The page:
House districts in California don't change hands very often. You don't need to take our word for it; here is a graph that shows how often seats change hands. It is aptly titled, "House districts in California don't change hands often."

There are two ways that a seat can change hands. One is when a representative retires or gets a new position, and the opposing party wins the election to replace him or her (a "pick-up" in the graph). The second is the way you usually think of, when a candidate of the opposite party beats the incumbent (a "victory"). The Democrats gained a seat in the first way this year; they gained seats by beating Republicans in 2012. And in 2006, and in 2000, and in 1996.

No Republican has beaten an incumbent Democrat, though, since 1994 -- which was the Republican wave that overthrew a longstanding Democratic House majority.

Until this year -- maybe. In California's 7th district, incumbent freshman Ami Bera (D) was trailing Republican former congressman Doug Ose by a tiny margin on Wednesday. It was so tiny that we graphed it to make the point that every vote counts (sometimes). Over night, that changed. At the beginning of the week, over 30,000 ballots were still to be counted, with Ose holding a slight lead. After counting those ballots, Bera slipped ahead. He leads by 711, out of more than 170,000 ballots cast.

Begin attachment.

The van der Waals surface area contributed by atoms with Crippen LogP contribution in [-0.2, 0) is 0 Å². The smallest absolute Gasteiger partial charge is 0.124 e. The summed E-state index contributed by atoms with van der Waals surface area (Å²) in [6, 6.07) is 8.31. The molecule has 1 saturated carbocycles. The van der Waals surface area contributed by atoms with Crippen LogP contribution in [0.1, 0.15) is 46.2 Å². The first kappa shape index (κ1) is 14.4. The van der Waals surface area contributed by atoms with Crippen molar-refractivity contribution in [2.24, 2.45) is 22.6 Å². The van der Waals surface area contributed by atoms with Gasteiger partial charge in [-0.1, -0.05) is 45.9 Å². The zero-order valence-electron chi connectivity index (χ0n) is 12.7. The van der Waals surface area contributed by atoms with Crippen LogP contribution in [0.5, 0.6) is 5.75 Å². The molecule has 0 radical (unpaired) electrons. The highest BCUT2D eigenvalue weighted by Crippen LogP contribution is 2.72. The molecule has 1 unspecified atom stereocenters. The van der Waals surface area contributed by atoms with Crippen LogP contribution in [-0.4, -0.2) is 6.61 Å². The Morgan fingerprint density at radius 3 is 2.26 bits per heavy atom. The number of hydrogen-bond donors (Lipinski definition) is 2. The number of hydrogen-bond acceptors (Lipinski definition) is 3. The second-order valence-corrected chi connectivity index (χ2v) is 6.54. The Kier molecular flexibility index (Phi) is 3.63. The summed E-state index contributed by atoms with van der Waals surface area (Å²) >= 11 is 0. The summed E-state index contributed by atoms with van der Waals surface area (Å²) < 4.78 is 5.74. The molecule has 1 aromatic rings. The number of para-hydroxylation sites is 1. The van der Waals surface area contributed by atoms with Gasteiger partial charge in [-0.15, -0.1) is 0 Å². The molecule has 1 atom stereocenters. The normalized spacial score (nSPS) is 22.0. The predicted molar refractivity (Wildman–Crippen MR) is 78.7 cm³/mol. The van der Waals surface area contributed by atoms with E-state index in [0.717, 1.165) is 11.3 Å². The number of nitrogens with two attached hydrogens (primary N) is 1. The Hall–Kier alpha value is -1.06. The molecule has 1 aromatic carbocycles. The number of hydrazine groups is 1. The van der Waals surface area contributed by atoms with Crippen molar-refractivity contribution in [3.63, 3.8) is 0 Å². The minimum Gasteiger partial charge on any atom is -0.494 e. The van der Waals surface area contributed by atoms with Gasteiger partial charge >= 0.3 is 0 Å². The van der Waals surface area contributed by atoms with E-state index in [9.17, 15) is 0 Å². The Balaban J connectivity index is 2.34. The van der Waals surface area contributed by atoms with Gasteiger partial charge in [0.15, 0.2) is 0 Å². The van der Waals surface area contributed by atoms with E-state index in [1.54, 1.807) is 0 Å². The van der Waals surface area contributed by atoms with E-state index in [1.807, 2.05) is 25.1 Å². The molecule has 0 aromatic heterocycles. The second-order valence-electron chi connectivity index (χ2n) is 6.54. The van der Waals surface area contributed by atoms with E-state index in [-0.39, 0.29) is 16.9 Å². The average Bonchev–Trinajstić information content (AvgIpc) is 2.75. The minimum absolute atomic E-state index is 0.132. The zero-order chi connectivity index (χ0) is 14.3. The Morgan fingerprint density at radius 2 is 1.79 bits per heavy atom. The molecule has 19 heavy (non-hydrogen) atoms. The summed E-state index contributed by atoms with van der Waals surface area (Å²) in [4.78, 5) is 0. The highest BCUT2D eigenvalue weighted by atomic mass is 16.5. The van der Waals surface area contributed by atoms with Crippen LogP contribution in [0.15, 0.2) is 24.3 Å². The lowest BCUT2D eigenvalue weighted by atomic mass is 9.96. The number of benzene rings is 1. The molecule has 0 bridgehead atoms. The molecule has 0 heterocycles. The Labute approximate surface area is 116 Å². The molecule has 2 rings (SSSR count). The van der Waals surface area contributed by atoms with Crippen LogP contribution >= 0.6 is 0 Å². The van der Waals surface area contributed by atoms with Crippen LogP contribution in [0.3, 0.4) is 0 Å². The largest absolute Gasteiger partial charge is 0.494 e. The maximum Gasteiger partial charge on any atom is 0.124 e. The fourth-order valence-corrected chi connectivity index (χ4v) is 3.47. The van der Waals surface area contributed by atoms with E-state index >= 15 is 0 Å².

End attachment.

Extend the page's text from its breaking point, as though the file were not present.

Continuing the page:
In the 16th district, the Democratic incumbent Jim Costa took the lead over Republican Johnny Tacherra by only 86 votes on Wednesday. Neither race has been called.

If Bera and Costa can hold on, the state's Republicans will 1) be annoyed and 2) extend their dry spell of taking out Democrats by another two years. Or, really, four, as it's pretty unlikely that a California Democrat will lose in a presidential year. Unless it's Ami Bera, who will have won two races in a row by fewer than 4,000 votes in total.

This post has been updated to include the still-undecided race in the 16th.